Cambridge University Press is the publishing business of the University of Cambridge. Granted letters patent by Henry VIII in 1534, it is the world's oldest publishing house, and the second largest university press in the world. It also publishes bibles and academic journals.
The Press’s mission is to “To further through publication the University’s objective of advancing learning, knowledge and research worldwide.” This mission is laid out in ‘Statute J’ in the University of Cambridge’s Statutes and Ordinances. The Press's objective is "To operate sustainably for the public benefit a publishing programme that upholds the integrity of the Cambridge name."
Cambridge University Press is both an academic and educational publisher. It has more than 50 offices all around the globe, employs 2,000 people, and publishes over 45,000 titles by authors from 100 countries. Its publishing includes professional books, textbooks, monographs, reference works, over 300 academic journals, Bibles and prayer books, English language teaching publications, educational software, and electronic publishing. As a department of a charity, Cambridge University Press is exempt from income tax and corporate tax in most countries, but may pay sales and other commercial taxes on its products. In the financial year of 2012, its revenue was £245m; the Press transfers a part of its annual surplus back to the University.
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“One can describe a landscape in many different words and sentences, but one would not normally cut up a picture of a landscape and rearrange it in different patterns in order to describe it in different ways. Because a photograph is not composed of discrete units strung out in a linear row of meaningful pieces, we do not understand it by looking at one element after another in a set sequence. The photograph is understood in one act of seeing; it is perceived in a gestalt.”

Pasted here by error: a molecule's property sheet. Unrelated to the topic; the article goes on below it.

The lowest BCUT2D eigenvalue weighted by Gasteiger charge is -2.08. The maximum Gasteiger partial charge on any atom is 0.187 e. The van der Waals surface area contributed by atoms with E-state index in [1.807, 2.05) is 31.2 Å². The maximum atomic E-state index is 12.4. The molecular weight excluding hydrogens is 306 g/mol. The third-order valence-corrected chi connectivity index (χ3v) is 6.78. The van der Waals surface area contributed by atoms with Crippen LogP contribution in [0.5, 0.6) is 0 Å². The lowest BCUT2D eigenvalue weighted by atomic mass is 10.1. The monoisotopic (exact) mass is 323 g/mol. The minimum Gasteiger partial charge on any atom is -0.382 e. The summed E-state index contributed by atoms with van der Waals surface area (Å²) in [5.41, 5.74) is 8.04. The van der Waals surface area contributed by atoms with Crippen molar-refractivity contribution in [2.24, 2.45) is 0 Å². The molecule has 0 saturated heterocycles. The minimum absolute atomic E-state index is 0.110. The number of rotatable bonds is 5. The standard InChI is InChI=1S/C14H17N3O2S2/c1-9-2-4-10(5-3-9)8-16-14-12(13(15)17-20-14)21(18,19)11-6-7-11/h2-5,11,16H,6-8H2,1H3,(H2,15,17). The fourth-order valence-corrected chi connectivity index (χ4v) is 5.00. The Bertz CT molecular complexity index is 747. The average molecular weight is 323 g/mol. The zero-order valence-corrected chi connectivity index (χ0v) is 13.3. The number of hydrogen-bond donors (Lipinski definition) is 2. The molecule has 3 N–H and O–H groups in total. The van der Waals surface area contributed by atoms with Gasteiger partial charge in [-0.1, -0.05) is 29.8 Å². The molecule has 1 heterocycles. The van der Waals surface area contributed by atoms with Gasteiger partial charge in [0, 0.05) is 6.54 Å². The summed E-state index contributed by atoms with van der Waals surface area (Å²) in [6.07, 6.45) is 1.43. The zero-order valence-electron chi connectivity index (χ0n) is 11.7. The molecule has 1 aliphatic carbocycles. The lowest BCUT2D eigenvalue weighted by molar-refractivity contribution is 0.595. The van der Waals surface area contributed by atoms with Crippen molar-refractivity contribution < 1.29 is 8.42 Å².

—Joshua Meyrowitz, U.S. educator, media critic. The Blurring of Public and Private Behaviors, No Sense of Place: The Impact of Electronic Media on Social Behavior, Oxford University Press (1985)
“If we help an educated mans daughter to go to Cambridge are we not forcing her to think not about education but about war?not how she can learn, but how she can fight in order that she might win the same advantages as her brothers?”
—Virginia Woolf (18821941)
“To get a man soundly saved it is not enough to put on him a pair of new breeches, to give him regular work, or even to give him a University education. These things are all outside a man, and if the inside remains unchanged you have wasted your labour. You must in some way or other graft upon the mans nature a new nature, which has in it the element of the Divine.”
—William Booth (18291912)
“As they move into sharing parenting, men often are apprentices to women because they are not yet as skilled in child care. Mothers have to be willing to teach fathersboth by stepping in and showing and by stepping back and letting them learn.”
—Nancy Press Hawley. Ourselves and Our Children, by Boston Womens Health Book Collective, ch. 6 (1978)